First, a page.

Deactivate Button with Timer to Turn back on

Hi bubblers, need some advice on how to achieve this idea:

I have update button that will pull API data. Want this button de-activated for 10mins after pressed, then pressable after 10mins.

Basically, want API update every 10mins only.

I am aware of schedule workflow, but since I am still developing & exploring, I have yet to upgrade my account.

Thanks in advance for suggestions & solutions.

Well, I think you kinda answered your own question on this one. I’d use the schedule workflow command, that’s what it’s there for. There might be other ways of doing it, but this is what it’s built for!

Thanks for feedback @andrewgassen. Really appreciate to know that workflow schedule is the best course of action. Will be upgrading soon to take advantage of that functionality.

Hi, I have upgraded my account to personal.

But when I make scheduled workflow, minimum frequency allowable is only monthly.

Does it mean I am unable actually to achieve the idea to update API data pulling every 10 mins?

Would appreciate any feedback / suggestions. thanks

You shouldn’t need to run an API Workflow for this. You can do it with a custom state, some conditionals and a custom event.

  1. Create a custom state for the button e.g. mode (enabled/disabled). You could also use a yes/no field I guess.
  2. Set conditionals to make the button clickable when the mode is enabled and not clickable when the mode is disabled.
  3. Create a custom event to set the button’s mode to enabled
  4. When the button is pressed, set the mode to disabled and schedule the custom event with a delay of 600s

Example here (delay currently set to 10s):

This will only work if the user keeps the browser active during the whole time, right? I thought custom states wipe when the browser closes or the user navigates to a different page.

Yes, this is true and a good point @andrewgassen. I guess I was assuming that the requirement was to keep the current user from clicking on the button multiple times in quick succession while waiting for the result of the first button-click, which would imply that they’d still be on-page. Is this not the case, @carl?

Also, I imagine that navigating away from the page or reloading it will add other variables anyway - inputs required for the original API call being re-initialised, for example, so probably not good UX to keep them waiting for the button to become active after loading the page. Only @carl will know for sure, though.

Thank you for replies @louisadekoya and @andrewgassen.

The actual example by you, @louisadekoya, is simply awesome. I followed it and working great! The yes/no field seems not to work.

I do want to prevent user to click button multiple times in quick succession.

I am happy to know that this method is limited when the user go to other page or refreshes it.

And also, I assume the button’s deactivation is also per user basis, that is when one user clicks it, button is only deactivated for him, while other (who also viewing at same time) user’s button is not. If can make the behavior be same for all online users at same time, that would be perfect!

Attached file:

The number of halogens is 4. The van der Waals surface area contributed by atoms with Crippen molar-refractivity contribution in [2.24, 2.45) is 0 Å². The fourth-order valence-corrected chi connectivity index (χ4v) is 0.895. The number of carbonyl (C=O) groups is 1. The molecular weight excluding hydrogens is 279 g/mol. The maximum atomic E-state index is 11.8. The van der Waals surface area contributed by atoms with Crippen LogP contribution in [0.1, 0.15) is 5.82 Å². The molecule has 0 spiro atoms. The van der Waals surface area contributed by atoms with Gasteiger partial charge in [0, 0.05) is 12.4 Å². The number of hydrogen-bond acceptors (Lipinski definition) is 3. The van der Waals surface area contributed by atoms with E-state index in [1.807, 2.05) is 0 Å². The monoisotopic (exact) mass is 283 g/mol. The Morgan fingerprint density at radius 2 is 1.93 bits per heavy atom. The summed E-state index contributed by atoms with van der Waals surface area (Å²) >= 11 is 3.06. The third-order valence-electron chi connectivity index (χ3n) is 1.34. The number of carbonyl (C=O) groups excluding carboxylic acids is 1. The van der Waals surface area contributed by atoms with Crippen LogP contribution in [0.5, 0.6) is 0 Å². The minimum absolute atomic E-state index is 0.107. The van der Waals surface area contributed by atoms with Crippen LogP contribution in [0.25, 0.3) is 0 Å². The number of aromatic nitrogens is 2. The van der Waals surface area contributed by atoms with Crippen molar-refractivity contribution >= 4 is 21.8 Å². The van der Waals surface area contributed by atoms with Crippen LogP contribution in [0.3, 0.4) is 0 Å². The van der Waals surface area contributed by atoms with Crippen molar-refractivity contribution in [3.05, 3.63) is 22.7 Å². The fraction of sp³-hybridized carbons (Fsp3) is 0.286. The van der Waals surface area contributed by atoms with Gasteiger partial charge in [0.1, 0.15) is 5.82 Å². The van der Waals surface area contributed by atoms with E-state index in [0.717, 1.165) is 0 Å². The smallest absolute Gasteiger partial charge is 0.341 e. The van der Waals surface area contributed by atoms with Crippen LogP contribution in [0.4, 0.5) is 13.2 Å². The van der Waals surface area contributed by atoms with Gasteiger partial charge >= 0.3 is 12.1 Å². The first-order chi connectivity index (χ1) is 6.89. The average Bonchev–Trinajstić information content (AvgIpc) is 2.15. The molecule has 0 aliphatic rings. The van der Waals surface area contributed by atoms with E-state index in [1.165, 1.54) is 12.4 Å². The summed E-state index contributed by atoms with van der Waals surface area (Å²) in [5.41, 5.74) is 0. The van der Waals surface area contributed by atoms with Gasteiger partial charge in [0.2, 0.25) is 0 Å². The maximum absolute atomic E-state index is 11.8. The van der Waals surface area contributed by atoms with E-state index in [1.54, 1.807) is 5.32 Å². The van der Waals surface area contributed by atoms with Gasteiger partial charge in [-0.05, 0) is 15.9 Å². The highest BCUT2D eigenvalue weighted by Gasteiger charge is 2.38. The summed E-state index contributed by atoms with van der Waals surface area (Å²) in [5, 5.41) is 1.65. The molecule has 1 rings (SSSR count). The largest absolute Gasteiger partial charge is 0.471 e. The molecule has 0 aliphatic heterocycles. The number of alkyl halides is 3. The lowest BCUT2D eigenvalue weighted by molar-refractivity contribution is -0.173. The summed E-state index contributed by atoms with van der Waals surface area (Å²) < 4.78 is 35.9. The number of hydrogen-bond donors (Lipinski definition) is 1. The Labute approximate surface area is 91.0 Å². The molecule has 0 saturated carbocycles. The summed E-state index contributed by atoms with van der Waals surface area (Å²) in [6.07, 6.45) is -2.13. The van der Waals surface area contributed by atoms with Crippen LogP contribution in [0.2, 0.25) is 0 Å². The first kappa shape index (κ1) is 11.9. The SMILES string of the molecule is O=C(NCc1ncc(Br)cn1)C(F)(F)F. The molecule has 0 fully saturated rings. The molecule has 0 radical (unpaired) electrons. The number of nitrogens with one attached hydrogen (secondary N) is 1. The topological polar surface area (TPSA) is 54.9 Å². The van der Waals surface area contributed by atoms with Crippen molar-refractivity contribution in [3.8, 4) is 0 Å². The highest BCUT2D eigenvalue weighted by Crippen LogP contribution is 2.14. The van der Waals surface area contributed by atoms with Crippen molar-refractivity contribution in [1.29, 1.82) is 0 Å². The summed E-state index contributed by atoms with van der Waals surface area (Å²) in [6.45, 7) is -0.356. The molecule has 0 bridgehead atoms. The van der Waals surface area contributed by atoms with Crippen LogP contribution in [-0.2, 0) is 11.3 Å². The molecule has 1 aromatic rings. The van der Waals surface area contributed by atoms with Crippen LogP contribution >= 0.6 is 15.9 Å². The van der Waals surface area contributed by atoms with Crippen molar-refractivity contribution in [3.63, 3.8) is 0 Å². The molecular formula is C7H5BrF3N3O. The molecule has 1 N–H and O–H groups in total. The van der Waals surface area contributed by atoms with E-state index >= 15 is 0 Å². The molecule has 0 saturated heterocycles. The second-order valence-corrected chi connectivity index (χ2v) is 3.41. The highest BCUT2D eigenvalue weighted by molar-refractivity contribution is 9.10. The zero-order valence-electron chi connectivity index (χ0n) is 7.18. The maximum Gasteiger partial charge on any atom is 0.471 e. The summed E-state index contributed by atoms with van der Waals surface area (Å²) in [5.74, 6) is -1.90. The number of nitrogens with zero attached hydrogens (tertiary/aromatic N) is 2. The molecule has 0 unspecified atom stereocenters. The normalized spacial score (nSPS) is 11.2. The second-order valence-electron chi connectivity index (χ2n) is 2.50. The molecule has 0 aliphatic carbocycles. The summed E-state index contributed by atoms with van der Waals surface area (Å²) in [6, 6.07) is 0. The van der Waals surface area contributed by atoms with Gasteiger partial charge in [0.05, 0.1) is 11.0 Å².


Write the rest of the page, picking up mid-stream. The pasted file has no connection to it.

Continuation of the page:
Thank you again, and Merry Christmas!

Merry Christmas to you too, @carl.

Yes, this is correct. Are you saying that this is not what you want? That you instead want the button to be disabled for all users even it was last clicked by someone else? If so then instead of a custom state you should use a database field.


@louisadekoya Yes, I want button be disabled for all users after any user clicked it. So that means, when someone clicked it, it will be disabled for 10seconds for example.

Not sure exactly how to use database field. Please can give more pointers. :slight_smile:


I meant simply replacing the custom state with a database field, but having tried it, I note that a scheduled page-based custom event seems to be cancelled when you navigate away from the page. So given your requirement, I believe you do indeed need an API workflow. I have updated the example with a second button based on a database field, updated with an API Workflow.

I notice that someone else (I’m not sure who) has added a third button with an alternative method. This sort of works too but if you quickly refresh the page after clicking the button, i.e. before the 10 seconds timeframe elapses, the button does not get automatically re-enabled - not until you refresh again. Using an API Workflow gets around this.

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Hey @louisadekoya, i was the one who added the third button. Was just testing an idea without using scheduled workflow. It kind of work but when the button changes from active to inactive the page will have to refreshed to make it active again after the time has expired.
The idea was to store the time the button is clicked in the database and have a condition on the button that checks that saved time against the current time.
But the page will need to be refreshed for the condition to be checked to reactivate the button for the current user. Though any new page reload will work exactly as expected.

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@louisadekoya Amazing! It works perfectly for my needs! Thank you again! :smiley:

@seanhoots Appreciated also the alternative method. Page refreshing after may not so suitable for me. :slight_smile: